A long day, taking one bus after another to little Divrigi. Some Lonely Planet limits.  Nothing to report. Just noting it anyhow.

Nobody could tell me anything going even an inch beyond their own horizon at the various bus offices in Goreme, but it was like working with a bunch of gears which miraculously reached into one another and all together made this machine go around. I covered almost 500 kilometers today into the “hinterland” with four different buses, four different bus companies, and four transfers going to a town which according to the Lonely Planet and all the internet research I did, did not even have a hotel or a place to stay, and which according to the people at my starting destination did not even exist.

Yet, 10 hours later I arrived at that unknown town and found a lovely, clean, warm hotel, too. It’s a miracle! It goes to show at least two things. First, even without the big picture before you, the little pieces of the puzzle still can come together and second, there is more to local life than the Lonely Planet wants you to believe. I put trust into the pantheon and they came through for me once again. I was amazed though that I made it in the nick of time, 15 minutes before darkness and that it only took me 10 hours, not the 1.5 days or 16 hours I had anticipated.

I will spare you the details. Just that once again I wish we had anything like this in the US. Bus travel here, as in the rest of the Middle East, has been perfected to a system comparable to air travel. There are various competing companies, terminals, ticket counters, on-route food services, and bus attendants. Travel is dirt cheap in most of the Middle East and still very reasonable in Turkey. OK, I paid about $50 today to cover 500 km. In Syria or Iran this would have cost more like $5. But I am not complaining. Layover times were no more than 1.5 hours and usually less and the bus network seems to cover almost every corner of this country.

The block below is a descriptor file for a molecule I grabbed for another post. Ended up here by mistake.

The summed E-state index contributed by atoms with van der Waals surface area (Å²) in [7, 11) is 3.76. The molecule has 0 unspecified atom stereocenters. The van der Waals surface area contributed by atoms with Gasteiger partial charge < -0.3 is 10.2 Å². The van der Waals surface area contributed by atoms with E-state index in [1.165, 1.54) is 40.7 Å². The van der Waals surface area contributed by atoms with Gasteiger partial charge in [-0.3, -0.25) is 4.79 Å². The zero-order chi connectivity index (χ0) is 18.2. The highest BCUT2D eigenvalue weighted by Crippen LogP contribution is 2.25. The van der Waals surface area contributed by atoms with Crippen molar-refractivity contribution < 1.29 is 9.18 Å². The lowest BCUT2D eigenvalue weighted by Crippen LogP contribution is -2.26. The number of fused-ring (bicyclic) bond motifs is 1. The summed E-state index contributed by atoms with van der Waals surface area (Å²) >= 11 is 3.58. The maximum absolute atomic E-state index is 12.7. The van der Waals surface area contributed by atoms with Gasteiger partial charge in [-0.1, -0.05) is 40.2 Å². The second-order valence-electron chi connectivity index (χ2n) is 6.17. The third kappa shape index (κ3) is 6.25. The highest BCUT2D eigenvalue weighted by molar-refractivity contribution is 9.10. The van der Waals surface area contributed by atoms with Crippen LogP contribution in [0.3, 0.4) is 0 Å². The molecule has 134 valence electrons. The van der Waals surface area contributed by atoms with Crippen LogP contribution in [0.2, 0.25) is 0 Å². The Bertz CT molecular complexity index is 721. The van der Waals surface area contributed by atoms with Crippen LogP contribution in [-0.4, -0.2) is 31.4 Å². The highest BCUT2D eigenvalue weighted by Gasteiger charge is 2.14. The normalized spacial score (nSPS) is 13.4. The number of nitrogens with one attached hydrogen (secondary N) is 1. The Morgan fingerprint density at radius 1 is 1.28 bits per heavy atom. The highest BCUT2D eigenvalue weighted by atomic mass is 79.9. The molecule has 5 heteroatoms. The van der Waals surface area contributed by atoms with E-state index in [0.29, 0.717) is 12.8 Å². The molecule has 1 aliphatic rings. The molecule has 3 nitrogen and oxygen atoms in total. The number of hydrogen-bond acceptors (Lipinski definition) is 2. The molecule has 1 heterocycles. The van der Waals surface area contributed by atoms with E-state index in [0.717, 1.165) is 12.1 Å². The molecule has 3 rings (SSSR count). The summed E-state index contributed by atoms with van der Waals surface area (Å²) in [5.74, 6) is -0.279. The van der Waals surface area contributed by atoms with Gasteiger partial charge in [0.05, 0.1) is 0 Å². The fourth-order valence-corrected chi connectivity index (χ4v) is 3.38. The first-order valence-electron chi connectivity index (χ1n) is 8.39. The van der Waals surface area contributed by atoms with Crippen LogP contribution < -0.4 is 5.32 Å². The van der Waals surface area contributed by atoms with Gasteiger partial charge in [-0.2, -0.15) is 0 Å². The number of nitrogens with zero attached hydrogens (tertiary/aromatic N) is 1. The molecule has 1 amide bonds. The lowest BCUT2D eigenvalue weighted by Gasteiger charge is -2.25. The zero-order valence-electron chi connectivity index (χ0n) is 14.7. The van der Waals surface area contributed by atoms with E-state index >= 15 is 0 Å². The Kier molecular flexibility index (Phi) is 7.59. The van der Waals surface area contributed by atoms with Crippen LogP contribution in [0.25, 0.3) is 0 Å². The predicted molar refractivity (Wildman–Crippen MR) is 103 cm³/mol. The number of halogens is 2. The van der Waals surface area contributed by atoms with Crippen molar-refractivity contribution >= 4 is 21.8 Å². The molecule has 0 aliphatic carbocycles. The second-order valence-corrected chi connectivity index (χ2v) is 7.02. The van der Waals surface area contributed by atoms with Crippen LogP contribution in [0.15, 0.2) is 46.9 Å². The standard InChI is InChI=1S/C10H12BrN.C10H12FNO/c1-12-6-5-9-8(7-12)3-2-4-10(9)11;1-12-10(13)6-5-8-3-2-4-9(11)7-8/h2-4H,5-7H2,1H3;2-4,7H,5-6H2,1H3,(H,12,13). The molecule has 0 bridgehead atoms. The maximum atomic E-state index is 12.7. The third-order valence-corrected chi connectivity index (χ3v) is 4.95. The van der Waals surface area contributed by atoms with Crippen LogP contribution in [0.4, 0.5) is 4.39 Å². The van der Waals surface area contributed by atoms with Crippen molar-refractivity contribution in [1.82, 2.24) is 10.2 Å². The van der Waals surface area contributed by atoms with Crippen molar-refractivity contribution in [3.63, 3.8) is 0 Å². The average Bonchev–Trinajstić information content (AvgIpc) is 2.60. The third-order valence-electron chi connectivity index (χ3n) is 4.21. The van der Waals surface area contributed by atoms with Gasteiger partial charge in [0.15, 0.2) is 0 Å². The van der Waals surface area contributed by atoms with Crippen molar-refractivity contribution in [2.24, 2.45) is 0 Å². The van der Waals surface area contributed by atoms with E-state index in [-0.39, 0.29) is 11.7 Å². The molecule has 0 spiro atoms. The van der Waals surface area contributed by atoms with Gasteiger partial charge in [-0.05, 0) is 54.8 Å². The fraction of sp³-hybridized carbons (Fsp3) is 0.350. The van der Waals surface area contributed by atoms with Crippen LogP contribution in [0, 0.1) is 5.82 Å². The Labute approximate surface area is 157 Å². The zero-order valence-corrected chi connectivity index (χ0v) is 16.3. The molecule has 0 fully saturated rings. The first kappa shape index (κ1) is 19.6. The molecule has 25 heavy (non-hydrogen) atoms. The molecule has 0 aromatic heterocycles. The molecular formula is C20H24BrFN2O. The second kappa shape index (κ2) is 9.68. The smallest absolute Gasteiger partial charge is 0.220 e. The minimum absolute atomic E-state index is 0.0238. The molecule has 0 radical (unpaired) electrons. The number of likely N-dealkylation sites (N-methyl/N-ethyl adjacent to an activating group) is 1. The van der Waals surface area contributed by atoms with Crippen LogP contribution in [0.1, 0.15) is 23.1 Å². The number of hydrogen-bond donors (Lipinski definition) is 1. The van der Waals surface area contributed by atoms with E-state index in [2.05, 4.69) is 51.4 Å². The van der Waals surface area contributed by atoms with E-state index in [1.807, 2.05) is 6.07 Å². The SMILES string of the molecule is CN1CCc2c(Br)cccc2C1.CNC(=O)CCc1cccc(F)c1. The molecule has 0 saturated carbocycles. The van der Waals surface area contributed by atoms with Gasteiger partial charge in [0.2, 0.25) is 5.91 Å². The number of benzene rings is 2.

Divrigi is a tricky one. It is a “dead end/one way” street to due to its remote geographical location. Once you are here you are blocked by the mountains and have to go back almost 100 km before you can turn north-east again.   Getting out and onwards will be complicated. But this is as bad as it gets, I would assume. I might take this opportunity to take a train. Trains are nowhere nearly as developed as the bus system and much slower. But it will prevent me from going backwards and through numerous transfers and delays and it will provide me with a new train experience. I am hopeful. I have seen a few Turkish trains and they all had their windows and doors in place. After the disastrous train ride from Luxor to Edfu and Dendera in Egypt, I am cautious now. I don’t need another one of those…

If I had trusted the Lonely Planet, the nearest place to sleep would have been 85 km away! They don’t even mention the possibility of staying overnight in Divrigi. Yet, here is the lovely Divhan Otel. Yes, it is 4 km from the UNESCO site, the reason I came here, but that is a lot closer than 85! I was even given a choice of hotels when I asked in the bus. The other one, the Taj Mahal, just sounded much too expensive to me. But I might be wrong. This one is a perfectly fine mid-range place at $35 per night.

And after eating a microwaved Turkish soup at the downstairs market, I will call it a day.

Good night.


3 comments so far

Add Your Comment
  1. I would like to suggest a new book titled “The Not So Lonely Planet” written by Elisabeth Thoburn. Perhaps it could have a special section on all of the interesting people you have met along the way.

  2. If the Lonely Planet would have been right, I would have had to knock on somebody’s door… ET

  3. I will lobby with Lonely Planet to at least consult with you for their next issue!
    But what was your Plan B if Lonely Planet was right?